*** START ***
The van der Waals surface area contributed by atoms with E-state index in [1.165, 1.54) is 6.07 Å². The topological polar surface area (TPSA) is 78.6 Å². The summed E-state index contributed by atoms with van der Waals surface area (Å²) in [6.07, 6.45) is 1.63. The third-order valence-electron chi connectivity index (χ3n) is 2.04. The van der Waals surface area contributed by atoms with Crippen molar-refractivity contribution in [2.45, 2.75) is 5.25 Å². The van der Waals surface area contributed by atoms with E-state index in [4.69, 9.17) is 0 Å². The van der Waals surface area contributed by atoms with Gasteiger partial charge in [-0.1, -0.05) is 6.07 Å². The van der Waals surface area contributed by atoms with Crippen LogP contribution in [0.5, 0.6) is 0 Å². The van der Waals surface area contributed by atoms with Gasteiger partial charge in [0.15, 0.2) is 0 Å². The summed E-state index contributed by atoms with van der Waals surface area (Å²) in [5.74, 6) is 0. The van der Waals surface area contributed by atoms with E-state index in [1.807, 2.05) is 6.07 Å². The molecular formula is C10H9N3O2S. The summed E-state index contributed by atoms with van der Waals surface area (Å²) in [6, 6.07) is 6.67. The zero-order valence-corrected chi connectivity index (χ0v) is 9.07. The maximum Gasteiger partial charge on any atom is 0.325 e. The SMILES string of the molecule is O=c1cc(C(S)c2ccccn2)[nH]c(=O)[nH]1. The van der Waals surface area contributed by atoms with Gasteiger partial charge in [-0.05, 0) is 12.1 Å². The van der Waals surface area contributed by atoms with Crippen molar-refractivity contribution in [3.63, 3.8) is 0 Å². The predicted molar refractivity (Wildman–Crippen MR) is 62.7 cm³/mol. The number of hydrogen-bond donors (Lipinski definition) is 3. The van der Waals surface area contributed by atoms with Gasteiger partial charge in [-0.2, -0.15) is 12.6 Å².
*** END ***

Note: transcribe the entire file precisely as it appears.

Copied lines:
The van der Waals surface area contributed by atoms with E-state index in [1.165, 1.54) is 6.07 Å². The topological polar surface area (TPSA) is 78.6 Å². The summed E-state index contributed by atoms with van der Waals surface area (Å²) in [6.07, 6.45) is 1.63. The third-order valence-electron chi connectivity index (χ3n) is 2.04. The van der Waals surface area contributed by atoms with Crippen molar-refractivity contribution in [2.45, 2.75) is 5.25 Å². The van der Waals surface area contributed by atoms with E-state index in [4.69, 9.17) is 0 Å². The van der Waals surface area contributed by atoms with Gasteiger partial charge in [-0.1, -0.05) is 6.07 Å². The van der Waals surface area contributed by atoms with Crippen LogP contribution in [0.5, 0.6) is 0 Å². The van der Waals surface area contributed by atoms with Gasteiger partial charge in [0.15, 0.2) is 0 Å². The summed E-state index contributed by atoms with van der Waals surface area (Å²) in [5.74, 6) is 0. The van der Waals surface area contributed by atoms with E-state index in [1.807, 2.05) is 6.07 Å². The molecular formula is C10H9N3O2S. The summed E-state index contributed by atoms with van der Waals surface area (Å²) in [6, 6.07) is 6.67. The zero-order valence-corrected chi connectivity index (χ0v) is 9.07. The maximum Gasteiger partial charge on any atom is 0.325 e. The SMILES string of the molecule is O=c1cc(C(S)c2ccccn2)[nH]c(=O)[nH]1. The van der Waals surface area contributed by atoms with Gasteiger partial charge in [-0.05, 0) is 12.1 Å². The van der Waals surface area contributed by atoms with Crippen molar-refractivity contribution in [3.63, 3.8) is 0 Å². The predicted molar refractivity (Wildman–Crippen MR) is 62.7 cm³/mol. The number of hydrogen-bond donors (Lipinski definition) is 3. The van der Waals surface area contributed by atoms with Gasteiger partial charge in [-0.2, -0.15) is 12.6 Å².